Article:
Following specialists treat Rheumatoid Arthritis. Help us improve our data based on your experience.
Specialty scores for Rheumatoid Arthritis
Since its formal conceptualization in the 1940s, autoimmune disorders have attracted immersive debates from medical professionals, researchers, philosophers, social theorists and anthropologists. Through all these decades of untiring efforts, the understanding of the operational elements of autoimmunity has proved to be labyrinthine task, and current familiarity with the underlying disharmony represents the tip of the iceberg. Though many etiological theories have attracted the eyeballs, in the current context, autoimmune disorders are believed to arise due to molecular mimicry and hygiene hypothesis.
Rheumatoid arthritis is a chronic inflammatory condition that occurs as a result of an autoimmune process caused by the immune system. Antibodies are produced which attack the normal tissue covering the joints, called the synovium, and this results in persistent inflammation which results in swelling and leads to damage of the involved joints. The most commonly involved joints are those of the wrists, hands and fingers. Not only are joints involved, but so are other areas of the body such as the eyes, heart, lungs, blood vessels and the skin.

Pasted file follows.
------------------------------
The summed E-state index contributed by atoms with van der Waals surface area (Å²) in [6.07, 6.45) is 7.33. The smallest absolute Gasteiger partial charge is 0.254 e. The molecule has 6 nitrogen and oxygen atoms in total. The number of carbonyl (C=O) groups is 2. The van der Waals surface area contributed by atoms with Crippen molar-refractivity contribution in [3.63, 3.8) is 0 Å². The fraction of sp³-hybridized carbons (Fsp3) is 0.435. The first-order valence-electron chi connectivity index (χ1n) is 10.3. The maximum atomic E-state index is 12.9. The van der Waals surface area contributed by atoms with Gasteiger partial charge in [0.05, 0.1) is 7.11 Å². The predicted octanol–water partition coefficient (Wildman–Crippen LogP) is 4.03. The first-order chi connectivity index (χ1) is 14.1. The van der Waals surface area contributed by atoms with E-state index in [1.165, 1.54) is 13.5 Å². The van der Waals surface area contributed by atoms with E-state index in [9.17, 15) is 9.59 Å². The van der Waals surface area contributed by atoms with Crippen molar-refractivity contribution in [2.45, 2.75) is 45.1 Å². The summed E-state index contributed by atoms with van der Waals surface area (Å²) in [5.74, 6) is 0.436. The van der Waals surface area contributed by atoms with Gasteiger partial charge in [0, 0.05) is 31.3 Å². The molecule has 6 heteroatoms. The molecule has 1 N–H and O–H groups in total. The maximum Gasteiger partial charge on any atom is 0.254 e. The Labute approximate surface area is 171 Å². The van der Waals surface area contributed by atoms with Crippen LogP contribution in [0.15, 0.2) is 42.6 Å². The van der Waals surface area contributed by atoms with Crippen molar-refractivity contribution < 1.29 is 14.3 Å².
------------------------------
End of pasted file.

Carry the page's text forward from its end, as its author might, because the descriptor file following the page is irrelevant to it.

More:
What exactly does the term "autoimmune" denote? In a normal state, the body's natural defense mechanisms serve to fend off disease-causing or foreign agents, called antigens. But when you have an autoimmune disorder such as rheumatoid arthritis (RA), your immune system goes haywire and autoantibodies develop that start attacking and destroying body's own tissues.
The immune system plays a major role in protecting and preventing the individuals from foreign agents and infectious diseases; however, in some cases, immune system may become hyper-stimulated. In all such cases, activated immune cells begin to attack the normal human tissues to present with a wide variety of disturbing symptoms. This phenomenon is referred to as autoimmunity and these diseases are referred to as autoimmune disorders.
The thyroid is a gland responsible for producing thyroid hormones, which control our metabolism and affect virtually every function in the human body. All too often, the thyroid gland comes under attack by the body’s own immune system, a state known as autoimmunity. In autoimmune disease, antibodies are directed against normal tissues or cellular components.